The Bottom Line


Photo courtesy of Morguefiles

Last night I read an article online about the 10 best tasting hot dogs in America.  My favorite brand, Coleman hot dogs (no added hormones or antibiotics-ever), was on the list. Number one was Hebrew National Franks.

Now I am always looking for a good new hot dog, but because of my recent bout with breast cancer, I like to make sure they only contain beef that has never had added hormones or antibiotics.

I checked out the Hebrew National site. If they’re Kosher, does that mean no added hormones or antibiotics? No information was on the site, so I wrote to the company, Conagra, that makes the Hebrew National line.

“Are your beef products made using beef that does not contain any added hormones or antibiotics?” I asked.

Here is the company’s response:

“Thank you for your email concerning our Hebrew National Franks.

The animals are tested to assure there is no presence of antibiotics. This is a requirement of the USDA that livestock and poultry flocks be tested for residual antibiotic after the specified withdrawal time.

It is prudent to assume that if a beef product is not marketed as “contains no growth hormones”, that it may contain growth hormones.

There are no regulations that require the disclosure of any use of growth hormones to be indicated by a beef supplier.

The USDA is a great resource as well for this information:
www.fsis.usda.gov/food_safety_education/USDA_Meat_&_Poultry_Hotline/index.asp

Your comments are extremely valuable, and they help us make the food you love even better.

Thanks again for your feedback. We’re listening!”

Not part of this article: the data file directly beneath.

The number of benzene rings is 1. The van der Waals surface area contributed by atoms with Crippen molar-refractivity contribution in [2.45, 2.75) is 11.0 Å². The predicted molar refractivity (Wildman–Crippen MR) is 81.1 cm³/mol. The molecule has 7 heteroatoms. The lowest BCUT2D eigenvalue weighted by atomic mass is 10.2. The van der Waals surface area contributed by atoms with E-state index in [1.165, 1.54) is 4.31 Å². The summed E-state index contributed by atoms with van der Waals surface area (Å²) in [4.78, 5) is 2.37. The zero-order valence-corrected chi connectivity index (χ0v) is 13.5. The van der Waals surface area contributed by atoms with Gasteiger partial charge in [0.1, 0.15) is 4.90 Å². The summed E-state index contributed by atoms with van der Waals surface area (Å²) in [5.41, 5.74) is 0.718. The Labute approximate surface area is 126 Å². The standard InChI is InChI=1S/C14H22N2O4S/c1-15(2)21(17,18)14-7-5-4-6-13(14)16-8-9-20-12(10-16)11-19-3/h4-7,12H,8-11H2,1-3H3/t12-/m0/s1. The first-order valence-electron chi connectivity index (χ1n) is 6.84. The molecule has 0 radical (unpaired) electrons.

It’s a very pleasant email. It’s polite and addresses my concerns. So why the hell did it piss me off so much?

It’s a bit like coating poison in honey. Someone who wasn’t paying attention, who didn’t notice an off taste or smell, might ingest the full dose and drop dead.

Take a look at the first sentence, addressing my question as to whether the beef contained antibiotics. Notice how they reassure me that there is no presence of antibiotics in the beef and then end the sentence with “after the specified withdrawal time.” In other words, yes, the cattle WERE fed antibiotics and the beef did (and possibly still does since every steer and every ounce of beef cannot be tested) contain antibiotics, but that information is downplayed by the very positive, “The animals are tested to assure there is no presence of antibiotics.”

Note their response to my question as to whether the beef contains added hormones. They don’t deny that it does, but then they brush over that fact by reassuring me that there are no “regulations that require the disclosure of any use of growth hormones to be indicated by a beef supplier.”

Well, I feel better now because we all know that the regulators, the FDA and USDA, would regulate something that was dangerous to humans right? They wouldn’t allow a substance in the food supply that was suspected of increasing the insulin growth factor-1 (IGF-1), which in turn is suspected of increasing the rates of colon, breast and other cancers, would they (Physicians for Social Responsibility (PSR), Oregon Chapter)?

So why have almost all industrialized countries, except the U.S., banned the use of recombinant bovine growth hormone (rBGH) in beef and dairy (Dairies Nix Artificial Hormone)?

Could it be that other industrialized nations care more about the welfare of their people and the quality of their food production than the bottom line?

No, it couldn’t be, right? The FDA is on our side. After all they didn’t let red dye 2, which caused cancer (REGULATION: Death of a Dye), into consumer products, did they?

So it must be ok to eat Hebrew National franks.

Thanks, FDA and Conagra, for caring.

For those of you who are concerned about consuming beef and dairy that contain rBGH, here is a resource for finding rBGH-free products:

rBGH (rBST) Free Dairy Processors: Top 100 List (as of 9/15/10)


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